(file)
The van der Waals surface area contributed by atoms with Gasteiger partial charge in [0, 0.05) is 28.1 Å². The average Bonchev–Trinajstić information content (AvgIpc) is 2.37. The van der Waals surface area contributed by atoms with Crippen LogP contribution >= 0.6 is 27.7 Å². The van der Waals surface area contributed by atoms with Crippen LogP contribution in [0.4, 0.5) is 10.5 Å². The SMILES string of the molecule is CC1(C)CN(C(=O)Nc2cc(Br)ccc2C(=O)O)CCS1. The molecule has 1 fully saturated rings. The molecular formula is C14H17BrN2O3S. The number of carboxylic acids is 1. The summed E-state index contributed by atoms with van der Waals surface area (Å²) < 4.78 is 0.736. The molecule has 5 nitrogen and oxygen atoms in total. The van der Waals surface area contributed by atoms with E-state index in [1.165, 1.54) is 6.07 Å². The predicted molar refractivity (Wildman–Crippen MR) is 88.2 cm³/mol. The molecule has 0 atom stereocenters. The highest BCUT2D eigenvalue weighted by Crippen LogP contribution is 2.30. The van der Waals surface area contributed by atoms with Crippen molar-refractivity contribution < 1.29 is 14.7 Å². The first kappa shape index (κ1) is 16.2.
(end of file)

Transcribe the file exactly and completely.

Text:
The van der Waals surface area contributed by atoms with Gasteiger partial charge in [0, 0.05) is 28.1 Å². The average Bonchev–Trinajstić information content (AvgIpc) is 2.37. The van der Waals surface area contributed by atoms with Crippen LogP contribution >= 0.6 is 27.7 Å². The van der Waals surface area contributed by atoms with Crippen LogP contribution in [0.4, 0.5) is 10.5 Å². The SMILES string of the molecule is CC1(C)CN(C(=O)Nc2cc(Br)ccc2C(=O)O)CCS1. The molecule has 1 fully saturated rings. The molecular formula is C14H17BrN2O3S. The number of carboxylic acids is 1. The summed E-state index contributed by atoms with van der Waals surface area (Å²) < 4.78 is 0.736. The molecule has 5 nitrogen and oxygen atoms in total. The van der Waals surface area contributed by atoms with E-state index in [1.165, 1.54) is 6.07 Å². The predicted molar refractivity (Wildman–Crippen MR) is 88.2 cm³/mol. The molecule has 0 atom stereocenters. The highest BCUT2D eigenvalue weighted by Crippen LogP contribution is 2.30. The van der Waals surface area contributed by atoms with Crippen molar-refractivity contribution < 1.29 is 14.7 Å². The first kappa shape index (κ1) is 16.2.